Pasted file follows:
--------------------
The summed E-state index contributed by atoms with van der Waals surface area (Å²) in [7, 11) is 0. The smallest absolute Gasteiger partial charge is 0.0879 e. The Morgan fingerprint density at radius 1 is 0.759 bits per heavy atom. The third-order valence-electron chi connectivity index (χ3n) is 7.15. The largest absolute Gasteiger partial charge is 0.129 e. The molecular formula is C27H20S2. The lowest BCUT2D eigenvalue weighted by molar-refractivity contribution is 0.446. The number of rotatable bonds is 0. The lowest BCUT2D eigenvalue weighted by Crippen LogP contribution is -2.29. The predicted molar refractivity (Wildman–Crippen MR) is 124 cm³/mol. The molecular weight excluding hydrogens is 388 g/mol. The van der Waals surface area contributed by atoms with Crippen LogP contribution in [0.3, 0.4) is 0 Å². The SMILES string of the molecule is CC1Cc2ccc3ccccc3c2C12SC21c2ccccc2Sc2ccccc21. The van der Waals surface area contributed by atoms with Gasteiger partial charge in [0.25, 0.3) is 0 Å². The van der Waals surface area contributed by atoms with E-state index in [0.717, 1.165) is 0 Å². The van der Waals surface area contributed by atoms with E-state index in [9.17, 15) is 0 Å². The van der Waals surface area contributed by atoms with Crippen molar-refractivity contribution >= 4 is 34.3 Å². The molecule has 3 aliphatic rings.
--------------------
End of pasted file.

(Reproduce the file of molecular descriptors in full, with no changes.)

The summed E-state index contributed by atoms with van der Waals surface area (Å²) in [7, 11) is 0. The smallest absolute Gasteiger partial charge is 0.0879 e. The Morgan fingerprint density at radius 1 is 0.759 bits per heavy atom. The third-order valence-electron chi connectivity index (χ3n) is 7.15. The largest absolute Gasteiger partial charge is 0.129 e. The molecular formula is C27H20S2. The lowest BCUT2D eigenvalue weighted by molar-refractivity contribution is 0.446. The number of rotatable bonds is 0. The lowest BCUT2D eigenvalue weighted by Crippen LogP contribution is -2.29. The predicted molar refractivity (Wildman–Crippen MR) is 124 cm³/mol. The molecular weight excluding hydrogens is 388 g/mol. The van der Waals surface area contributed by atoms with Crippen LogP contribution in [0.3, 0.4) is 0 Å². The SMILES string of the molecule is CC1Cc2ccc3ccccc3c2C12SC21c2ccccc2Sc2ccccc21. The van der Waals surface area contributed by atoms with Gasteiger partial charge in [0.25, 0.3) is 0 Å². The van der Waals surface area contributed by atoms with E-state index in [0.717, 1.165) is 0 Å². The van der Waals surface area contributed by atoms with E-state index in [9.17, 15) is 0 Å². The van der Waals surface area contributed by atoms with Crippen molar-refractivity contribution >= 4 is 34.3 Å². The molecule has 3 aliphatic rings.